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April 20, 2024

Empowering women economically’ll address SGBV-Oxfam

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Participants at a community-based assembly of rural women in Abuja.

 

By Justina Auta

Oxfam Nigeria, an International NGO, says empowering women financially and economically will make them independent.

The organisation said it would also make them self-reliant which was critical to their life, as it would end Sexual, Gender Based Violence (SGBV) in Nigeria.

Ms Helen Akinyemi, Oxfam’s Programme Manager on Gender Justice, said this during a community-based assembly of rural women in Abuja, in partnership with Nigeria Women Economic Development (NigWED) project to address SGBV.

Akinyemi said that poor economic status and financial dependence of women had further exposed them to violence and rendered them more vulnerable to abuse.

“Most of the issues discussed, you will realise that most of the contributory factors of GBV lie in the economic development of women.

“We want them to know what to engage in that will generate income and help them to participate actively in the productive sector.

“All these will help to resolve gender issues, because when you solve one, you are solving the other. They are interconnected,’’ she said.

According to her, Oxfam has carried out several sensitisation and advocacy exercise to end all forms of violence against women, children, Persons with Disabilities (PWDs) and other vulnerable groups.

“ The feedback has been so encouraging that is why we are here again and we were asked to bring it down to the women in rural community level.

“ Because these are the people that are most affected and they don’t have the necessary information, sensitisation and their consciousness are not being raised.

“It is something that they too can go back to their communities, as most of the attendees here are women leaders, and have group of women that they work with.

“So, they will take it back to these groups as well as the communities and households to sensitise them and achieve the change that we are looking for in ending GBV,’’ she said.

According to her, the attendees were also educated on where, when and how to seek help when faced with violence or witness any.

She said: “There are safe houses in Nigeria, but most of these women don’t know. So this is part of the reasons we are here to pass the information across.’’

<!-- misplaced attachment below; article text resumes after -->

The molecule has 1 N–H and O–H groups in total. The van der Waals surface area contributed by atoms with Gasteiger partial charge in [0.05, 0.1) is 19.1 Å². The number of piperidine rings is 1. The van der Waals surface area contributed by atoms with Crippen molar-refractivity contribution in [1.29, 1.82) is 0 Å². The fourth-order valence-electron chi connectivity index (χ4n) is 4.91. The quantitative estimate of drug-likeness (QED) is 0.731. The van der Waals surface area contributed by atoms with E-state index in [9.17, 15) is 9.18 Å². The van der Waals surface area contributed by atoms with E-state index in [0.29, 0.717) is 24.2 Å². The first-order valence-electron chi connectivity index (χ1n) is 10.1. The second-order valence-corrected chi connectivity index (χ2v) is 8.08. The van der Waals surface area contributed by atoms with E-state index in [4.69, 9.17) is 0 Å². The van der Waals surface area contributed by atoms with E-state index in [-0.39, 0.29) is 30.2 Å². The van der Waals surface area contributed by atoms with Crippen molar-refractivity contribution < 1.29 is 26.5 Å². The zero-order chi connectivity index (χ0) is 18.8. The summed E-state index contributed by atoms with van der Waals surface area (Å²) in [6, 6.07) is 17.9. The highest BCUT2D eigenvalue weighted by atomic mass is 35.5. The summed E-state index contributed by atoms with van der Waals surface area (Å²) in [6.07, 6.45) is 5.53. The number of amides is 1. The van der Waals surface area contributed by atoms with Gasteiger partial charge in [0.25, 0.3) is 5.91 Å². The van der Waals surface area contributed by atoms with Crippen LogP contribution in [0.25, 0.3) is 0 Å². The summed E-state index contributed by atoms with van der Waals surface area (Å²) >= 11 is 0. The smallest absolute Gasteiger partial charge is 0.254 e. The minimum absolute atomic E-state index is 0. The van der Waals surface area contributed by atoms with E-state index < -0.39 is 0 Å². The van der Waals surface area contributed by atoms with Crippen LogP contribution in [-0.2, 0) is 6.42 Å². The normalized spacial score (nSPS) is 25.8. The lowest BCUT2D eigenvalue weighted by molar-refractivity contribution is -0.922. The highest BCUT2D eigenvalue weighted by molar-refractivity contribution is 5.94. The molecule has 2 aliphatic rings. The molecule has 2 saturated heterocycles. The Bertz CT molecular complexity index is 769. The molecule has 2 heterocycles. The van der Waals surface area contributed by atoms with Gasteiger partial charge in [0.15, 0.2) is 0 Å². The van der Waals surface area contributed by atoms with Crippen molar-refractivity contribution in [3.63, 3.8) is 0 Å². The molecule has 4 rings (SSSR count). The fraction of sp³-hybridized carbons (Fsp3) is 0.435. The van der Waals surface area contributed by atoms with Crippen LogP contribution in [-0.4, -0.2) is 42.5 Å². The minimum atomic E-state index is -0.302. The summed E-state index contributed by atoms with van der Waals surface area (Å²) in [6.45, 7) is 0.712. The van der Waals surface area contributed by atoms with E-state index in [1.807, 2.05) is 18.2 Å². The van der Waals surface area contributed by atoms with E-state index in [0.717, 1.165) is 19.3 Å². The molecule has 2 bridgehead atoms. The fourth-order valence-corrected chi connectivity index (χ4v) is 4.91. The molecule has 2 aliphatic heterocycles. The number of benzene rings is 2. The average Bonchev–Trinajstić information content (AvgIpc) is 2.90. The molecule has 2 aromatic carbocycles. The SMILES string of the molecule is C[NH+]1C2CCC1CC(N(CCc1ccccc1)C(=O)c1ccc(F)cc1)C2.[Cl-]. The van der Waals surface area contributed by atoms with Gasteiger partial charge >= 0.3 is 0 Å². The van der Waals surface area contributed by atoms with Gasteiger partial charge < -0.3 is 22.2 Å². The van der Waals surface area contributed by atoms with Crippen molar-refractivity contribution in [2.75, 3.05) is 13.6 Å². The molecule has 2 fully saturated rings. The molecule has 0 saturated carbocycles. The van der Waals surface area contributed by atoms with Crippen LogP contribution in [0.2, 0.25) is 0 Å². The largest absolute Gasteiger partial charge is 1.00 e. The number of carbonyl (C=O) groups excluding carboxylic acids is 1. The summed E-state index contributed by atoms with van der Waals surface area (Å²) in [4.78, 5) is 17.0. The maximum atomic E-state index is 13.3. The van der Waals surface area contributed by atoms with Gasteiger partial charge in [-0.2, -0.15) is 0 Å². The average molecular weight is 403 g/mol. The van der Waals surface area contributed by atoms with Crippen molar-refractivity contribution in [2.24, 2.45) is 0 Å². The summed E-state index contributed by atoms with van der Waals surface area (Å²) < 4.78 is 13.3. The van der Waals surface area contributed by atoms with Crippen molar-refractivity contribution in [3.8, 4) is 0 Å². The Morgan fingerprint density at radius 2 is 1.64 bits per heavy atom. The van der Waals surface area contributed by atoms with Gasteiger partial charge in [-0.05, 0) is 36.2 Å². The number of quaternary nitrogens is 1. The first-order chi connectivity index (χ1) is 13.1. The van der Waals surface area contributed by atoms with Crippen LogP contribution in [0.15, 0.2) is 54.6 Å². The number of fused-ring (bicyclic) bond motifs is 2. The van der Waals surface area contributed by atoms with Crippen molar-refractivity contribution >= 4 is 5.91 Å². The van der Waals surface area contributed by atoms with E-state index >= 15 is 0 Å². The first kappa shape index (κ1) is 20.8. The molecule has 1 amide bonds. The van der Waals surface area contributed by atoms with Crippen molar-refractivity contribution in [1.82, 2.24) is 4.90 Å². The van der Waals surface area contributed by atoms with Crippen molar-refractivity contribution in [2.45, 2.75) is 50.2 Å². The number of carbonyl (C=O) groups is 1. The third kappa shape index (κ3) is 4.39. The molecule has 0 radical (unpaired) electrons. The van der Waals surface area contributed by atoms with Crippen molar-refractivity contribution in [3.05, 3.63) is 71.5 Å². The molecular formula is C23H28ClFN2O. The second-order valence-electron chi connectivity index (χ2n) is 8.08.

Mr Lugard Okonobo, Director-General, NigWED project, said the meeting was to sensistise women on how to be financially independent, sustain their businesses and how to make it thrive amidst economic violence.

“Our organisation focuses to addressing economic violence.”

He, however, expressed sadness with issues like double taxation for women.

“For some of them, their goods are seized at the markets place.

“Some don’t know how to check their taxes, some are married and their husbands are capitalizing on their ingenuity and education level to suppress them by taking over their economy.

“For those who are subjected to SGBV, we try to provide some economic empowerment programmes to sustain them,’’ he said.

He said NigWED, with the support of other partners, had empowered over 500 women with technical support, capacity building, infrastructure, amongst others, to support their business.

Responding to issues raised by some of the SGBV survivors, the DG urged the women to utilise the opportunity to be financially independent and generate sustainable business for themselves.

“Some are facing abuse, we have to sit down to look critically and find out the causes because for every effect and reaction, there is a cause.

“These things are subject to communication, discussion, dialogue. And with understanding, there will be a solution,’’ he said.

Mrs Blessing Airujuwan, a survivor, said the meeting with other persons and sharing her experience had helped in addressing depression caused by violence and neglect in her marriage.

Airujuwan, therefore, encouraged other women facing any form of abuse and violence to immediately seek help to enable them survive and regain their sanity.

Similarly, a widow and mother of two, Mrs Rebecca Amana, stressed the need for women to be financially independent to reduce some of the factors that exposes them to GBV.

Amana commended the organisers for their support and for providing a platform for the women to share their stories, seek help and get supports to reduce the burden they carry. (NAN) www.nannews.ng
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Edited by Nkiru Ifeajuna/Isaac Aregbesola

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